Pearl Harbor Echos – Poignancy Added to Anniversary


Pearl Harbor Survivor Sam RichiusaLos Angeles Daily News, December 2001

OAHU, Hawaii

WHAT a difference 60 years makes, or does it? Friday marked the 60th anniversary of the Japanese attack on Pearl Harbor, the “date that will live in infamy,” which brought America into World War II. This event was commemorated by the release of blockbuster movies, a flurry of published books and a rash of articles all viewed with a new layer of concern in light of the September 11 attacks on the World Trade Center and the Pentagon.

In search of a new understanding of the importance of Dec. 7, 1941, I accompanied my father, Sam Richiusa of Camarillo, to a 60-year reunion with his comrades-in-arms, the Pearl Harbor Survivors Association. There are less than 7,000 survivors still living, and each of them has a story that widens the eyes of the listener.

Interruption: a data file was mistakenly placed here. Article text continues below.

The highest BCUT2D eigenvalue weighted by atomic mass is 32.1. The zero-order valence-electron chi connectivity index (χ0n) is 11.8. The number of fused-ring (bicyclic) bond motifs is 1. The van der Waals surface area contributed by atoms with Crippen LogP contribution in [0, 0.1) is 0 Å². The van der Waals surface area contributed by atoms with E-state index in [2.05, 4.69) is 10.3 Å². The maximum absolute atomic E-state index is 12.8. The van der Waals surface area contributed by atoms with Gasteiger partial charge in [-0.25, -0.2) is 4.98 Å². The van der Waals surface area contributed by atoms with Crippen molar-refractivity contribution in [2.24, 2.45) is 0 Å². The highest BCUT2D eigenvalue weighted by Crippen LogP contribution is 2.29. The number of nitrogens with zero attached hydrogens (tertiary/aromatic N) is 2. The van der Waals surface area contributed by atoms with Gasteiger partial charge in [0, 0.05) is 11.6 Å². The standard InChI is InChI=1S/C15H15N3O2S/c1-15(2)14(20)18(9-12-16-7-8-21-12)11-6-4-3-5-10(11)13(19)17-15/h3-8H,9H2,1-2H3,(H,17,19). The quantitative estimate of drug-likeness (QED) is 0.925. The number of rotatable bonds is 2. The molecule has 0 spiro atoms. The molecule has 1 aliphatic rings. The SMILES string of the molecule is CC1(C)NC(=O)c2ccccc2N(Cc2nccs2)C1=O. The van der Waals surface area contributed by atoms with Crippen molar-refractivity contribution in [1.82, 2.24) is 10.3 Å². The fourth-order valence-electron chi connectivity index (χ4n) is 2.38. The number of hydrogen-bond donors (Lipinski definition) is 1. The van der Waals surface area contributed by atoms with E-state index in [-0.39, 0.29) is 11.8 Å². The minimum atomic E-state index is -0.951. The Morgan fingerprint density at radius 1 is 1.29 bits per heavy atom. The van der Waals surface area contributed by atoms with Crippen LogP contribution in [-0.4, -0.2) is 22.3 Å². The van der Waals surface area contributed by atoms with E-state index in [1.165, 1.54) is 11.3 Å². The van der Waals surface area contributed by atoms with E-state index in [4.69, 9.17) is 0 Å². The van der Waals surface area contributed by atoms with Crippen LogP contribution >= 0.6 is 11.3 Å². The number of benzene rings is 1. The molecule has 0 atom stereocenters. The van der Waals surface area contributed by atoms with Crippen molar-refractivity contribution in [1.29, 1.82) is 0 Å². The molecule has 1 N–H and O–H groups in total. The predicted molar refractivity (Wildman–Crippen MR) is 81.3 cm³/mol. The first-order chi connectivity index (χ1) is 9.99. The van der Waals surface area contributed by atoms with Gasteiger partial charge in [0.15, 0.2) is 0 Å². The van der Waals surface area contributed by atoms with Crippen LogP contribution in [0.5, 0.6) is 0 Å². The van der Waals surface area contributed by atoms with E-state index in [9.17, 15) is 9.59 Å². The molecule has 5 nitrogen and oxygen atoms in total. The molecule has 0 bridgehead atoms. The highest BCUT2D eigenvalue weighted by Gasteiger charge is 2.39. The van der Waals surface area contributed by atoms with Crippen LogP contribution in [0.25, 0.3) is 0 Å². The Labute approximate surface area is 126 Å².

Approximately 3,500 of these “heroes from history” gathered at the Punchbowl National Memorial Cemetery and the Arizona Memorial Monument at exactly the same time (7:55 a.m.) as the original attack to honor the dead for their sacrifice and the living for their courage. My father was a corporal in the Marines in 1941, assigned to the engineering branch of the services, responsible for building airfields, etc. On that day (only four days prior to his 22nd birthday) he was leaving for an early breakfast from the parade ground where his unit was housed when suddenly, “We were being strafed. Explosions were everywhere.”

About 178 marines were either killed or wounded in the attack. There was a total of 3,600 casualties (about 100 less than current estimates at the trade center).